Environment

Lincoln Co. Lawmaker Seeks Review of Selenium Standard on Koocanusa

As Canadian coal mining operations threaten fish species in Northwest Montana’s transboundary watershed, Republican lawmakers insist a new protective standard was rushed to adoption

By Tristan Scott
A tour of Teck Coal’s mines and facilities on Sept. 25, 2019 in Sparwood, British Columbia. Hunter D’Antuono | Flathead Beacon

A Republican lawmaker from Northwest Montana has introduced a bill instructing the Montana Environmental Quality Council (EQC) to reanalyze the state’s newly adopted selenium standard, which was set to protect Lake Koocanusa and its fish species from Canadian mining contaminants.

The measure by Rep. Steve Gunderson, R-Libby, comes less than a month after the corporate owner of Canada’s largest metallurgic coal mine — and the sole contributor of the mining byproduct selenium to Montana’s transboundary watershed — was ordered to pay $60 million in fines for leaching toxic contaminants into downstream waterways, including Lake Koocanusa and the Kootenai River in Montana.

Those fines were meted out by Canadian federal prosecutors against Teck Coal Limited, a subsidiary of Teck Resources, which pleaded guilty March 26 to two counts of unlawfully depositing deleterious substances into water frequented by fish. The fine was the largest punishment in history under the Canadian Fisheries Act.

Specifically, Teck executives admitted their operations on the Fording River, a tributary of the Elk River near Elkford, British Columbia, as well as at nearby Greenhills, caused the mining contaminants selenium and calcite to leach from spoils of waste rock and into downstream tributaries, having an adverse effect on native westslope cutthroat trout, including causing fish deformities and mortalities.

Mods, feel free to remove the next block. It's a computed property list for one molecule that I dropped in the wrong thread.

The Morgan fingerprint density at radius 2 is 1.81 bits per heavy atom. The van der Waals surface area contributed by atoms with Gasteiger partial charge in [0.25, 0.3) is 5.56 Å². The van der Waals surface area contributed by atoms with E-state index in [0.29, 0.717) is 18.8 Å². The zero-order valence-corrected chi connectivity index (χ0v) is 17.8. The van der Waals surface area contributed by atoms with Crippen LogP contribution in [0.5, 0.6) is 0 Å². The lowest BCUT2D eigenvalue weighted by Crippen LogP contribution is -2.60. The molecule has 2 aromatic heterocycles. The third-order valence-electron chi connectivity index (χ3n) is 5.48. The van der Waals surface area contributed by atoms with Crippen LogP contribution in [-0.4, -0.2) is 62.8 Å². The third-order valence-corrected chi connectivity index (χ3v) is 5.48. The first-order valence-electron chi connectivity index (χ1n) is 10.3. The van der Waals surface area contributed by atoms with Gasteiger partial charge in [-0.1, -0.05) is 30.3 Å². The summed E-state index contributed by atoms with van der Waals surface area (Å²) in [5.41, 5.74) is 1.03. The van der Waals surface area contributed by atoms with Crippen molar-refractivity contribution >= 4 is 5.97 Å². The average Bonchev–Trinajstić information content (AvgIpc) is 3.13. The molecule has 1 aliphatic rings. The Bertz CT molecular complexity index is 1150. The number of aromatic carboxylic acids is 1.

For its part, Montana recently took steps to address the problem of pollutants leaching downstream from Teck’s B.C. mining operations by adopting its own site-specific water quality standard for selenium at the international boundary, a protective value crafted through years of scientific work to safeguard fish species in Lake Koocanusa and the Kootenai River.

Despite strong support from state environmental regulators for Montana’s new selenium standard, which last month received final approval by the U.S. Environmental Protection Agency, state Republican lawmakers first resisted adoption of the administrative rule, and then attempted to rescind it altogether, saying adopting a protective standard on Montana’s waterways was unfair to Teck, a foreign polluter.

The architects of the failed bill to repeal the selenium standard include Gunderson, who represents a legislative district encompassing portions of Lake Koocanusa and the Kootenai River, and who participated in portions of the six-year process to develop a new site-specific selenium standard at Lake Koocanusa.

In his new legislative proposal, Gunderson is asking for “a cooperative review of the new administrative rule, technical support, documents, background data, and assumptions used in the previous modeling process, and stakeholder desire to complete the model validation process.

“These affected stakeholders desire an opportunity to engage in additional, thoughtful, collaborative, and scientifically defensible analysis with state regulators to determine whether the 2020 site-specific standards for Lake Koocanusa are appropriate,” the resolution states.

“This is not, and I repeat not, a letter to Santa. This is a really badly needed request by officials of Lincoln County for an interim study for collaborative monitoring and data review to ensure that all relevant data was included in the process, which we believe was rushed,” Gunderson told members of the House Natural Resource Committee on April 14.

Chris Dorrington, director of the Montana Department of Environmental Quality (DEQ) and a defender of the state’s new selenium standard, said he supported Gunderson’s bill purely for the sake of transparency, even after rising in strong opposition to the measure to rescind the standard.